No MeSH data available.


Related in: MedlinePlus

Reduction of mean peak amplitude of the auditory evoked field potentials (AEFPs) in the Social condition. (A) Averaged AEFPs in the Alone (red) and Social (blue) conditions. The dotted line indicates CS onset. The solid lines and translucent areas indicate the means and SEMs, respectively. (B) Comparison of the mean peak amplitudes (averaged voltages between 21 and 23 ms after CS onset) between the conditions. *P < 0.05, unpaired t-test. (C) Locations of AEFP-recording electrodes. Circles indicate the locations. The value below each section indicates distance (mm) from the bregma. L, lateral amygdala; BL, basolateral amygdala; BM, basomedial amygdala; Me, medial amygdala; Ce, central amygdala; LV, lateral ventricle.
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Figure 2: Reduction of mean peak amplitude of the auditory evoked field potentials (AEFPs) in the Social condition. (A) Averaged AEFPs in the Alone (red) and Social (blue) conditions. The dotted line indicates CS onset. The solid lines and translucent areas indicate the means and SEMs, respectively. (B) Comparison of the mean peak amplitudes (averaged voltages between 21 and 23 ms after CS onset) between the conditions. *P < 0.05, unpaired t-test. (C) Locations of AEFP-recording electrodes. Circles indicate the locations. The value below each section indicates distance (mm) from the bregma. L, lateral amygdala; BL, basolateral amygdala; BM, basomedial amygdala; Me, medial amygdala; Ce, central amygdala; LV, lateral ventricle.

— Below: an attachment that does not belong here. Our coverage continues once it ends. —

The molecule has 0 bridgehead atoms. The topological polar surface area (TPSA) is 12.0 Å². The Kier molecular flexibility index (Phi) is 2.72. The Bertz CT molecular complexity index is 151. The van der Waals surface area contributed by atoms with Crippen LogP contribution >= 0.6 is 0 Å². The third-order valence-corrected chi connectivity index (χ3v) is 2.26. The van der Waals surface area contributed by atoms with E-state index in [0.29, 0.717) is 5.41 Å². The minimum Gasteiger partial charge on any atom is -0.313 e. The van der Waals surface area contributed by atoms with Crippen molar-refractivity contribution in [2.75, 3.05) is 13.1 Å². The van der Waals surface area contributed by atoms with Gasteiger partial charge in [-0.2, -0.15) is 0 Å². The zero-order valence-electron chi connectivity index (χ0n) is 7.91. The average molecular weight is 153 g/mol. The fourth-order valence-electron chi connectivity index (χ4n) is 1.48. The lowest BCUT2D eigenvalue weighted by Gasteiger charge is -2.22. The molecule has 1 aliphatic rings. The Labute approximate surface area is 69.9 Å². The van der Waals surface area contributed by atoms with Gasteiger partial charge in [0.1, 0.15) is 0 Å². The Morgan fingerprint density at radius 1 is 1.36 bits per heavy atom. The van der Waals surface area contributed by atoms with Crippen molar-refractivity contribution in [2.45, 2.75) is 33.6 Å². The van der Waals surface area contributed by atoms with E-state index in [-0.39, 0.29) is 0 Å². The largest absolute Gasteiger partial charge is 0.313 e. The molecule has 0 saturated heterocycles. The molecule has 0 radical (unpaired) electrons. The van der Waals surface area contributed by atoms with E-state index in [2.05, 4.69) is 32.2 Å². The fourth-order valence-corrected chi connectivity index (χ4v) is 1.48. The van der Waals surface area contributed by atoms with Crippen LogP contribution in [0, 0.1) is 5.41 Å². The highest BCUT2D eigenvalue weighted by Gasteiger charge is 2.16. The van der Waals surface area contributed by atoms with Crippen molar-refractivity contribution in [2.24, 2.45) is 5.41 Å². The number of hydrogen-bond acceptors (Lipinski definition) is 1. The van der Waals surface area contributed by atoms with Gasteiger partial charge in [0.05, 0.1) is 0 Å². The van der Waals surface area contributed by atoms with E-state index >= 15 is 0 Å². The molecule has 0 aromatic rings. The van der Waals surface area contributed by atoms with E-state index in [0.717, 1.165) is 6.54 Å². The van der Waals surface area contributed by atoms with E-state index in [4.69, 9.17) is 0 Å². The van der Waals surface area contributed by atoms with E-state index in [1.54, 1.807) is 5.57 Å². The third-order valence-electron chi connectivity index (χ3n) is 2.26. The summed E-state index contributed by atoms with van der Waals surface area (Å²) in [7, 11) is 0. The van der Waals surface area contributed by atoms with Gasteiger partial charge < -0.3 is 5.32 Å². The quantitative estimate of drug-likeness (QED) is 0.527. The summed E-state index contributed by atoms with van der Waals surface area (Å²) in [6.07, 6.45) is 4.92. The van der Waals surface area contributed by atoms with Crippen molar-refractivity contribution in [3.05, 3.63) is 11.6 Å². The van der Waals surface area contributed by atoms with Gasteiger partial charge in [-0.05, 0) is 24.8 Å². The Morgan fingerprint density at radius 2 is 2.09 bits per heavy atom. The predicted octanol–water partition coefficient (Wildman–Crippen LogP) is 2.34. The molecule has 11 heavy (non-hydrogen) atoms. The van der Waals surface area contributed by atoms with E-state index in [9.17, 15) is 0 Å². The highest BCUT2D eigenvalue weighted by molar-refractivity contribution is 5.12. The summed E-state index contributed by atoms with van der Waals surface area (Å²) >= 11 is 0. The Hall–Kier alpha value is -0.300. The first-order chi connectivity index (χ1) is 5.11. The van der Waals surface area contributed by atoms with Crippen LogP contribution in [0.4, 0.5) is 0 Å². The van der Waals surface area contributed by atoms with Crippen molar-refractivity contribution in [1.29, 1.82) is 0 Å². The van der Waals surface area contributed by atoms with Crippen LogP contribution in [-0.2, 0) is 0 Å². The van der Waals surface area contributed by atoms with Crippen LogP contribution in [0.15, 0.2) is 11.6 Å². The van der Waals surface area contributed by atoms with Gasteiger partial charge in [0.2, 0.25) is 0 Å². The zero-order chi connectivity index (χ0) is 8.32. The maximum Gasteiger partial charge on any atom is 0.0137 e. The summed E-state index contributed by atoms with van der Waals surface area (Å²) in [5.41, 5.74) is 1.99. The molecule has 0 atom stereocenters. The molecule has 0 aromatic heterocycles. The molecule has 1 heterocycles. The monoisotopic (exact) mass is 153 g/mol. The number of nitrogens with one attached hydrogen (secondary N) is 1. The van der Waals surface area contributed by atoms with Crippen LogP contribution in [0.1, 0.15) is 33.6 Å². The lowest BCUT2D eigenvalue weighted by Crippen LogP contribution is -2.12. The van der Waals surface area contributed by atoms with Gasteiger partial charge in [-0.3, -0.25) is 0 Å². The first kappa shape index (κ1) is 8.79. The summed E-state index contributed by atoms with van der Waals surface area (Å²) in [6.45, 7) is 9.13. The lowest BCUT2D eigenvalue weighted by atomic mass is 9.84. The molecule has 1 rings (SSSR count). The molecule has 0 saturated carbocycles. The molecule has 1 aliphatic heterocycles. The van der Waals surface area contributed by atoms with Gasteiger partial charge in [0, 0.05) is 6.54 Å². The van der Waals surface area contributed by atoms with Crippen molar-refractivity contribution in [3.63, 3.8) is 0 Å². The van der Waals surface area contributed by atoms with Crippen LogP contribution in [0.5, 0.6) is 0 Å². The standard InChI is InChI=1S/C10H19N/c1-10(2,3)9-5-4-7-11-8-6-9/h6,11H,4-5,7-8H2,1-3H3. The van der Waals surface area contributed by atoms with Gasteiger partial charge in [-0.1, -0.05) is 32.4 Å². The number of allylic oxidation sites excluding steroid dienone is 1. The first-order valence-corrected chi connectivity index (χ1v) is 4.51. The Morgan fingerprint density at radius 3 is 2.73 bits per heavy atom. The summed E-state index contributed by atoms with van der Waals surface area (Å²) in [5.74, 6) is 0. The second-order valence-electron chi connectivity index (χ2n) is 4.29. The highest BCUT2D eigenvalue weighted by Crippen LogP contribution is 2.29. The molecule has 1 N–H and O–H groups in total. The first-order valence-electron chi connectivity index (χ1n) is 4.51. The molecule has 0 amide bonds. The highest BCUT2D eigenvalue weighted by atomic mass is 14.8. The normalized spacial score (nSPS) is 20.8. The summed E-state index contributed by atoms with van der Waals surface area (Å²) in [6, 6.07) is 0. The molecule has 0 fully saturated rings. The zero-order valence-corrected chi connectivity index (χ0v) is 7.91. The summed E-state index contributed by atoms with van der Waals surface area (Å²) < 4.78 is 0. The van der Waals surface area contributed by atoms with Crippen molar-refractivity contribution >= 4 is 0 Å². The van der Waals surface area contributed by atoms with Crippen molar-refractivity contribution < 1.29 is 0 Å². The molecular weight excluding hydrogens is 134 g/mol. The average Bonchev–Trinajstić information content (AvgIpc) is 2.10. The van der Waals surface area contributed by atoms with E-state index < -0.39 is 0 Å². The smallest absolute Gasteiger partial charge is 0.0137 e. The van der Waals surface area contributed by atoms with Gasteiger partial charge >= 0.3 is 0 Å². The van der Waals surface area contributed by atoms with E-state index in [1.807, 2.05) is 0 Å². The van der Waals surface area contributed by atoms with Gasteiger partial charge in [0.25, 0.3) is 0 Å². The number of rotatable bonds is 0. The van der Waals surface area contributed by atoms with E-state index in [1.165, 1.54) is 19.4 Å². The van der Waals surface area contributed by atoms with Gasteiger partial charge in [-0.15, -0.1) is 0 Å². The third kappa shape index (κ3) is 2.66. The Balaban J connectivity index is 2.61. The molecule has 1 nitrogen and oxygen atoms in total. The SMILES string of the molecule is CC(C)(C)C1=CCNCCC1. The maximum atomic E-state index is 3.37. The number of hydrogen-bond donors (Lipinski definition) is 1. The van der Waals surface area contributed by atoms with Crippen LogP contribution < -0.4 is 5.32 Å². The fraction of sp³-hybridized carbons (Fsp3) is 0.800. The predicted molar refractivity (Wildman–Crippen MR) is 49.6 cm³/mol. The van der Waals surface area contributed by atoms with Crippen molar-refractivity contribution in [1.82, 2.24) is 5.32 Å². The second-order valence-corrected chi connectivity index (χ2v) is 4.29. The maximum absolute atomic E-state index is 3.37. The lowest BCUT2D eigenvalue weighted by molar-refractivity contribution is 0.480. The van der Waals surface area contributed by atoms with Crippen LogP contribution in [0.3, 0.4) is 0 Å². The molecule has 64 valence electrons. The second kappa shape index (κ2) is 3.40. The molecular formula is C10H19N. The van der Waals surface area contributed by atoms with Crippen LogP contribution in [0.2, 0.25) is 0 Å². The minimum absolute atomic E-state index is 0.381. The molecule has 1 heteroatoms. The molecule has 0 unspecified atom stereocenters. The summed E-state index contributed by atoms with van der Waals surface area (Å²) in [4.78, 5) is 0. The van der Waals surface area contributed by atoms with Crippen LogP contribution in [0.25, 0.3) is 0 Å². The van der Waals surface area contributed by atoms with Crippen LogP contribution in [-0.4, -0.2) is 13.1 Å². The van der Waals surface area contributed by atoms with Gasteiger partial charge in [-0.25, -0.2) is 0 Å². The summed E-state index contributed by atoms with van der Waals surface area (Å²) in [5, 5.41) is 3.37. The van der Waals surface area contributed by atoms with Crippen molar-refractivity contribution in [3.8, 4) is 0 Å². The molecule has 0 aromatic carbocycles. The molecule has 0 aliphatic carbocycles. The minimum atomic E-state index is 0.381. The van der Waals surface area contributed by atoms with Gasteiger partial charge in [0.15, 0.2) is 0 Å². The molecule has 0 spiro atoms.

Mentions: AEFPs recorded during the presentation of 20 CS in the second fear-expression test were analyzed. For this test, freezing duration was significantly shorter in the Social than in the Alone condition (Social, 49 ± 10 s; Alone, 422 ± 55; Student's t-test, P < 0.001). Figure 2A shows grand averaged AEFPs across all rats, and indicates a clear peak at 22 ms after CS onset in the Alone condition, but not in the Social condition. In addition, the mean peak amplitudes (averaged voltages between 21 and 23 ms after CS onset) were significantly smaller in the Social than in the Alone condition (Student's t-test, P < 0.05) (Figure 2B). Tip locations of the electrodes recording AEFPs are shown in Figure 2C. All electrode tips were located within the basolateral amygdala, most of which were located in the lateral nucleus (L) of the amygdala.